“One student walked by me gave me a fist bump and he said, ‘Hey, Mr. G, have a good day.’ I didn’t think anything of it. Thirty seconds later, I hear the door open, letting in with it the winter. And I felt a tap on my shoulder. As I turn, the same student just left standing in front of me. And I said, ‘Hey, man, what’s up? You good?’ It was a long pause. And the young man said to me, ‘Yeah, I’m good. Are you?'” Giacobozzi said. “I began to launch into a scripted lie that I’d come up with over the last three months: ‘Yeah, I’m fine. Work is really busy. But I’m good and just staying busy.’ All of these things while avoiding eye contact with the student, so he couldn’t see the truth. He stopped me mid-sentence. And he said the following. ‘Hey, Mr. G. I know it was your first Christmas without him. I bet that was really hard. I was just coming back from school to check in to see how you’re doing, not what you would say, but truly how you doing?’

“Man, we have good kids. I paused and I told him the truth. ‘You’re right. It was hard. And I’m doing the best I can.’ His face was sad. And he responded. ‘I guess it’s all we can do.’ He shook my hand. He patted me on the back and he walked back to school probably completely unaware of the power of what he had just done.”

While it is common to hear people talk about today’s youth with concern for how they will handle the real world, Giacobozzi said he has great confidence in their ability.

“I see in front of me a group of kids that have been forged in the fires of the strangest time in educational history,” he said. “I see a group of students in front of me that have learned what it is to be scholars, musicians, athletes, creators, and most importantly, great human beings.”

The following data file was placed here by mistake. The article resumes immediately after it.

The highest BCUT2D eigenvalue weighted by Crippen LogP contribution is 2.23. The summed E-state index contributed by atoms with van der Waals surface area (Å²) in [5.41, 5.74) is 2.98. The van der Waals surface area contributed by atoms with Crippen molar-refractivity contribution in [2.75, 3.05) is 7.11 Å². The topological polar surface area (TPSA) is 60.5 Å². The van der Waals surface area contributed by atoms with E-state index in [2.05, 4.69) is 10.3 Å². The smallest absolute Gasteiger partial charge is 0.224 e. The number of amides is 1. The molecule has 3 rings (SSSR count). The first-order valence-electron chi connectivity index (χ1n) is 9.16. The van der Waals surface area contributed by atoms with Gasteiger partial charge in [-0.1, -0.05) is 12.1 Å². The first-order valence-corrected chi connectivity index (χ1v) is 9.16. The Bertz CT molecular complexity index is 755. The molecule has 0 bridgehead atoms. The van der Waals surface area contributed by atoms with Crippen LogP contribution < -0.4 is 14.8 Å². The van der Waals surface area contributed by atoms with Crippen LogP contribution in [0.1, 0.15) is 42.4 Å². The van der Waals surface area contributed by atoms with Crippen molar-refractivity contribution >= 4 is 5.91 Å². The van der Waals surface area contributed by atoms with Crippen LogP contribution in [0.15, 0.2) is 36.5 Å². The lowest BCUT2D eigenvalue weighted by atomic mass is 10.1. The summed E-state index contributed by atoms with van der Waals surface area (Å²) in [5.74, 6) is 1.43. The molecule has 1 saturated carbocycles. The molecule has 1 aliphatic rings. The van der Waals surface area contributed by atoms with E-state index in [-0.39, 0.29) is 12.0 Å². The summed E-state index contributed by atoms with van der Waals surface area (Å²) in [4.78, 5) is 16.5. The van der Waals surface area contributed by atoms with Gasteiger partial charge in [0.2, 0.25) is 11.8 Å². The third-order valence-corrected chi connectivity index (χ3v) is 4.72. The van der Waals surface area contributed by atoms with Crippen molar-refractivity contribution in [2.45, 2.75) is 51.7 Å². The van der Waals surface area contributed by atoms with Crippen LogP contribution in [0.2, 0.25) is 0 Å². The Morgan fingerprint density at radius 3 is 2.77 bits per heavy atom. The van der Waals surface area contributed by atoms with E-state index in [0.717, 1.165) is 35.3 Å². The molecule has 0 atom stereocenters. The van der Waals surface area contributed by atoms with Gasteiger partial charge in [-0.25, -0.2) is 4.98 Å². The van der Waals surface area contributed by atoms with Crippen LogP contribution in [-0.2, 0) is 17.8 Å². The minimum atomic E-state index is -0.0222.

Leanne Centola sings during the 2024 Watertown High School graduation. (Photo by Charlie Breitrose)

During the graduation ceremony, the Class of 2024 paid tribute to Barbara Barry from Cunniff Elementary School, Anthony Spano at Lowell Elementary School, Hosmer Elementary School’s Eileen Doherty, and James Kirkcaldy from Watertown Middle School.

Graduates, their families and friends were entertained by musical performances by Daniel Negrini Rogge and Leanne Centola, accompanied by Nathen Godoy DeLa Cruz, Avery Macdonald and Christopher Papazian.

2 thoughts on “WHS Class of 2024 Overcame Many Obstacles to Become a Group of ‘Great Human Beings’

  1. Charlie,
    Thank you for your outstanding article outlining the obstacles and hurdles the Graduating Class of 2024 had to go through. Covid during a school term is a past memory for those of us without school age children. We did not have an appreciation of the change in instruction modality necessitated, along with preventive health measures not seen since 1918. As stated in your article, on the way to normalcy, the class has had to adapt to modular units. The Students of 2024 displayed extraordinary flexibility, reserve and perseverance. Our City could not be more proud of them.

  2. Congratulations Class of 2024! Great article Charlie! We happily awarded two students $2500 each from the Richard Marcus Scholarship. The two students exemplified the civic-minded spirit of Richard the most. We always wish that we could award more because Watertown produces amazing citizens and the financial need for postsecondary education is enormous. The essays over the past two years have demonstrated this, and that the future looks bright because these young adults will make it so.

    The Richard Marcus Scholarship Committee
    -Anthony Kelley
    – Caroline Bays
    – Diane Tiernan
    – Kurt Kaletka
    – Will Pennington
    – Rita Colafella